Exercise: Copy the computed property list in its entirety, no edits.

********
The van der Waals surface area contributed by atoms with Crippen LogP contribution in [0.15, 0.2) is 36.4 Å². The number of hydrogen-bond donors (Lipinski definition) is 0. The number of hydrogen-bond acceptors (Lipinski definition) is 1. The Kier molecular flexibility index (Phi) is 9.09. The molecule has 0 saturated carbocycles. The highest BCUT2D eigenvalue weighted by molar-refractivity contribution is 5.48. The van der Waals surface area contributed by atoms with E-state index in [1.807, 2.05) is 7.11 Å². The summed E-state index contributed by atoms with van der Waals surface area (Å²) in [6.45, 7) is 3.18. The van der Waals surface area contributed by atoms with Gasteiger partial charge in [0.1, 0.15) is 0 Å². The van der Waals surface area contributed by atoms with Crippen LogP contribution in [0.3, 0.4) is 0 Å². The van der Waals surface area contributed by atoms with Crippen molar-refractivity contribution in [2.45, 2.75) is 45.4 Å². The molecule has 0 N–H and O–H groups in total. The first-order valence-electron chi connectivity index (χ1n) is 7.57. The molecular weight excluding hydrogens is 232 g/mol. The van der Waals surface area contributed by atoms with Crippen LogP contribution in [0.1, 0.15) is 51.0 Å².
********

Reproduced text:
The van der Waals surface area contributed by atoms with Crippen LogP contribution in [0.15, 0.2) is 36.4 Å². The number of hydrogen-bond donors (Lipinski definition) is 0. The number of hydrogen-bond acceptors (Lipinski definition) is 1. The Kier molecular flexibility index (Phi) is 9.09. The molecule has 0 saturated carbocycles. The highest BCUT2D eigenvalue weighted by molar-refractivity contribution is 5.48. The van der Waals surface area contributed by atoms with E-state index in [1.807, 2.05) is 7.11 Å². The summed E-state index contributed by atoms with van der Waals surface area (Å²) in [6.45, 7) is 3.18. The van der Waals surface area contributed by atoms with Gasteiger partial charge in [0.1, 0.15) is 0 Å². The van der Waals surface area contributed by atoms with Crippen LogP contribution in [0.3, 0.4) is 0 Å². The van der Waals surface area contributed by atoms with Crippen molar-refractivity contribution in [2.45, 2.75) is 45.4 Å². The molecule has 0 N–H and O–H groups in total. The first-order valence-electron chi connectivity index (χ1n) is 7.57. The molecular weight excluding hydrogens is 232 g/mol. The van der Waals surface area contributed by atoms with Crippen LogP contribution in [0.1, 0.15) is 51.0 Å².